NT #99 Austin Johnson, Penn St.*

6’4” – 323 lbs. – 5.20e

Redshirted in 2012, then started two of twelve games the following season before taking over a full-time starting role as a sophomore, one which he reprised as a junior. Lines up at both defensive tackle spots in the Nittany Lions’ even defensive front; projects best as a nose tackle in a four-man front. Rotates off the field pretty regularly, although the team did leave him on the field for some obvious passing downs. Tall with a thick build which should allow him to hold up at the pro level sooner rather than later; however, overall length looks a bit shorter than what some teams with odd defensive fronts will be looking for. Despite his height, can get low and create congestion on rushing downs; has a good anchor to avoid being driven off the line of scrimmage. Draws double-team blocks, freeing teammates to make a play; at his best, can even create some movement when engaged by a pair of offensive linemen. Has very active hands and sheds blocks effectively; would be a good fit in a two-gap “read-and-react” scheme. However, negates much of his physical advantages because he isn’t a particularly instinctive player; ends up on the wrong side of the field too often, having guessed wrong or having been fooled by misdirection. Top-end speed is above-average given his size; gives good effort in pursuit and can be seen ten yards downfield at times, although he’s rarely in position to actually make a tackle in these situations. Will pursue tosses and sweeps to the sidelines. Primary value as a player is as a run defender; not a very consistent penetrator on passing downs. Generates plenty of power with his bull-rush, walking back some opponents into the pocket; however, lets his legs go dead at times, limiting his effectiveness. Rarely slips between two linemen; when he’s not relying on his power, works on some stunts without much success. Will get his hands up to bat down the occasional pass. A gargantuan nose tackle who would be well-suited to an even front which calls for two-gapping responsibilities, Johnson’s rare size and strength should make him an attractive choice for a team picking in the second round, even if he must improve his play recognition in order to put himself in position to make a play. While he’s not a particularly disruptive penetrator, he has enough strength and athleticism to stay on the field in some passing situations. Some teams may consider him a bit too tall to serve as a nose tackle in an odd defensive front, although he could get some looks for teams which favor bigger five-technique ends.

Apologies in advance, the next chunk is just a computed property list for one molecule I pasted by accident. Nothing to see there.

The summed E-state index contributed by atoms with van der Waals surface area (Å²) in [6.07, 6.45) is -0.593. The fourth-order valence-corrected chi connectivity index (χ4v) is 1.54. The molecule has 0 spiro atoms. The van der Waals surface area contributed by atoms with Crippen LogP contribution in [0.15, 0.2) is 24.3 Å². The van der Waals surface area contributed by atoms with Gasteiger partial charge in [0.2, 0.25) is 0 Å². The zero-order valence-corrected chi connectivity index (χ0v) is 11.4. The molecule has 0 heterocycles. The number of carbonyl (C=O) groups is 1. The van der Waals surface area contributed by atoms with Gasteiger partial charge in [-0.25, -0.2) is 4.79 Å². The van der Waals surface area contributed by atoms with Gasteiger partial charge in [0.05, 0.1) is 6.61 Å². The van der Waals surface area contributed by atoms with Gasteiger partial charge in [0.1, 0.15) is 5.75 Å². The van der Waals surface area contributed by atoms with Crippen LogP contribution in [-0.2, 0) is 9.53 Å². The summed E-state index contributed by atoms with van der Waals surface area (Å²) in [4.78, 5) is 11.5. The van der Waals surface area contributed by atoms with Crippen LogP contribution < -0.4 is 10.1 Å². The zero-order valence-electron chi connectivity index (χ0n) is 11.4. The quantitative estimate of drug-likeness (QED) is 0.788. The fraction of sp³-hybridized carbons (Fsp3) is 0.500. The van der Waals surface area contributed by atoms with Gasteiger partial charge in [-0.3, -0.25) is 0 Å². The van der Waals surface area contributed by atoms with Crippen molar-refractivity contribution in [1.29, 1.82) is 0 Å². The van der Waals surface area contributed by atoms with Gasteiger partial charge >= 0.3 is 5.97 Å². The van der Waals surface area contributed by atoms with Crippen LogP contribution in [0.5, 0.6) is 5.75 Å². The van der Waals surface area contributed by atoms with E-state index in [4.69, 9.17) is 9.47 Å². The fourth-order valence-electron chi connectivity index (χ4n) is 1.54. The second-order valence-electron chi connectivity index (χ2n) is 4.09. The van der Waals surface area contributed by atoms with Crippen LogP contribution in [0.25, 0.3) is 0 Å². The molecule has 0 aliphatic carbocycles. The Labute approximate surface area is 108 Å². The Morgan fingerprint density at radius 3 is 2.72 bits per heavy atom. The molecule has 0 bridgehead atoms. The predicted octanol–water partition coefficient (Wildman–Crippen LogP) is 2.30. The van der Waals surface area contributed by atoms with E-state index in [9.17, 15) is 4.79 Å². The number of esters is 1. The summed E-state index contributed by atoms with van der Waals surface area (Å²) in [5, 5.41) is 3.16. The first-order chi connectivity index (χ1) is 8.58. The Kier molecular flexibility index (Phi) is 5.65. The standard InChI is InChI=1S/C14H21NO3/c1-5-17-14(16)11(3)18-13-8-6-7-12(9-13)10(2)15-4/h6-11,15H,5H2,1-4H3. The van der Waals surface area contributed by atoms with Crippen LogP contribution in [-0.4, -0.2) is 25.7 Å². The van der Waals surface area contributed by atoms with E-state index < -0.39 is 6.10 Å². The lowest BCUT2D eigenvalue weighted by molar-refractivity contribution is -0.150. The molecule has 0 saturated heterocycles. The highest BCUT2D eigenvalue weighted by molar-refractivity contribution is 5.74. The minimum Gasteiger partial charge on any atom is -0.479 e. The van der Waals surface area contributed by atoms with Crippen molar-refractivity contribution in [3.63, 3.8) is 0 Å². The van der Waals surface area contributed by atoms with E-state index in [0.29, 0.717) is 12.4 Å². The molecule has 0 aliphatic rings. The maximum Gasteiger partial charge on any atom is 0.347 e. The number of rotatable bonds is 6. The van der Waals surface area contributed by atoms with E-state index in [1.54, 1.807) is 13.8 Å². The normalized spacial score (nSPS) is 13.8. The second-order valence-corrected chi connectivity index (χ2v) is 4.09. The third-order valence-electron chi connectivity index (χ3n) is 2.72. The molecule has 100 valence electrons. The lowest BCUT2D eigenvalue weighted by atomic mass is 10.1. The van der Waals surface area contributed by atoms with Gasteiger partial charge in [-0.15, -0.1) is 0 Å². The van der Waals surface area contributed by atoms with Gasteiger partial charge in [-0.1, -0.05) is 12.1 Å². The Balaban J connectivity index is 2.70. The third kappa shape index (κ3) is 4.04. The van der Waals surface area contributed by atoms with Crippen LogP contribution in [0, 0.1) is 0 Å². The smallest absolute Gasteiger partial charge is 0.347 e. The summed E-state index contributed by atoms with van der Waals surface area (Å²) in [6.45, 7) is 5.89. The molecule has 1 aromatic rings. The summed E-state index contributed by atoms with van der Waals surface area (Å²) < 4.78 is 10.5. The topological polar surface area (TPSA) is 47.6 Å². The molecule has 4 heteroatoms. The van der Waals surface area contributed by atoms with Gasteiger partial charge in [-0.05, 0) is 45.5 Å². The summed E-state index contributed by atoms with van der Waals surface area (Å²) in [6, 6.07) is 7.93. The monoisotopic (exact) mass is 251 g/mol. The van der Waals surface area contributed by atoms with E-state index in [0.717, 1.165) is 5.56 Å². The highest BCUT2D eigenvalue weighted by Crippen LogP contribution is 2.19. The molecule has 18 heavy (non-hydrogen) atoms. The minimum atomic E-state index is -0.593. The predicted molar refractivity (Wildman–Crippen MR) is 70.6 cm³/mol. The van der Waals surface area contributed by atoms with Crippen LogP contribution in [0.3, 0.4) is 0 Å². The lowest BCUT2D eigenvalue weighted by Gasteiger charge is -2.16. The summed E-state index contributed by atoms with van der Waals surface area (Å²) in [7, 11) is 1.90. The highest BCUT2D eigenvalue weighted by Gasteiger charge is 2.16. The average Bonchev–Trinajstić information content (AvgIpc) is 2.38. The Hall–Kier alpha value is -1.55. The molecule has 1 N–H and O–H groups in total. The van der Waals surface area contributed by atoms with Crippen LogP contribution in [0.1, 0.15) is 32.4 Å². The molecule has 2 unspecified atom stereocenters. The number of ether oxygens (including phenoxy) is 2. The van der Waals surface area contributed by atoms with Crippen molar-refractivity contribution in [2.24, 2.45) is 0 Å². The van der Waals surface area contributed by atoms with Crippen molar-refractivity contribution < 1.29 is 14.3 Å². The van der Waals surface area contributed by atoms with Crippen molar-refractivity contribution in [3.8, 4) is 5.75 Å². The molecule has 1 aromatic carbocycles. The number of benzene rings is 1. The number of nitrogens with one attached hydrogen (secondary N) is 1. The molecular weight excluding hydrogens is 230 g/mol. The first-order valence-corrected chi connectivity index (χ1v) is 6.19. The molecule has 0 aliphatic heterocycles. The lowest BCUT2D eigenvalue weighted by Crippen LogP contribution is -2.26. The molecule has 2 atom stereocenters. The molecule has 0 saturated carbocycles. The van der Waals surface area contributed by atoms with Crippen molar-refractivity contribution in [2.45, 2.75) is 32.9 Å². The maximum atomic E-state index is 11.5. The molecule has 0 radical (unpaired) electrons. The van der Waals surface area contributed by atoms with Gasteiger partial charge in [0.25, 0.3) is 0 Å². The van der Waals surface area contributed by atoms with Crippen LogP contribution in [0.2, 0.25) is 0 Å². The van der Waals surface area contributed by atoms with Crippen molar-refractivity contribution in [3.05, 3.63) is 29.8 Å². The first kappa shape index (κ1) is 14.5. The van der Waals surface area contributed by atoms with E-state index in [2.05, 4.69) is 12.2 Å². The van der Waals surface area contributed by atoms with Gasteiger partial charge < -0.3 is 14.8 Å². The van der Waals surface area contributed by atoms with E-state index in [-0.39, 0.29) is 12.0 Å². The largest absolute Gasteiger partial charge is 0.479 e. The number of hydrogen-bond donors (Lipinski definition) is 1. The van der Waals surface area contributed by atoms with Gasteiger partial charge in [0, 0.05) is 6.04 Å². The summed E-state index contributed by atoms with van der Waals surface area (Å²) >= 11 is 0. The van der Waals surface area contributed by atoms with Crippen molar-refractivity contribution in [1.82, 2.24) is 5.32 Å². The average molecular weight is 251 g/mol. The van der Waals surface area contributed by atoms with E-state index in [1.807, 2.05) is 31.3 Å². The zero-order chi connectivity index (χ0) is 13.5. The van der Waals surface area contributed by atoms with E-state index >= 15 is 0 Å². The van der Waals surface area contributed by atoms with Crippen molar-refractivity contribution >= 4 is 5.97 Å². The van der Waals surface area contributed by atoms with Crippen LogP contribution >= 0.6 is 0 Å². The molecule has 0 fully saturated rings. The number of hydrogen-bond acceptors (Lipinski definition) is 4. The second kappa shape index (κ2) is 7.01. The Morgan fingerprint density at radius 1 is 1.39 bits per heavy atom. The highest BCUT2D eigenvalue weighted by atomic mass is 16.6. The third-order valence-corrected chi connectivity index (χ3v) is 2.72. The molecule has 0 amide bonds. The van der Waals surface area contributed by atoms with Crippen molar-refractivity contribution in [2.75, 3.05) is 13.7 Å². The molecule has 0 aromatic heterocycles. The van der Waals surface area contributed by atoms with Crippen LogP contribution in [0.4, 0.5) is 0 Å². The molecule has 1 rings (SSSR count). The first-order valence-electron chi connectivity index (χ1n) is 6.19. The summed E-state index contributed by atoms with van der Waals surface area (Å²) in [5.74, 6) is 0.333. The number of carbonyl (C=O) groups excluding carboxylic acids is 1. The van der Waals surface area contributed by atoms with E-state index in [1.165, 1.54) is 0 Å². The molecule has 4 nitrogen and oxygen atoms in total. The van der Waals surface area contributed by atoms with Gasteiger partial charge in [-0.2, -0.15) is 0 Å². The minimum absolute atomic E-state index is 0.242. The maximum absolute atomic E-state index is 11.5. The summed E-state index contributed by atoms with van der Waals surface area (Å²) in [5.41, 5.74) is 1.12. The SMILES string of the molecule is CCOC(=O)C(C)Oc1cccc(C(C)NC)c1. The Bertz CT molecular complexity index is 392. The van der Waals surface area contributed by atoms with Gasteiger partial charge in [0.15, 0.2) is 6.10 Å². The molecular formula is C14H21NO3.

Games watched: Indiana (’14), Maryland (’14), Ohio St. (’15)

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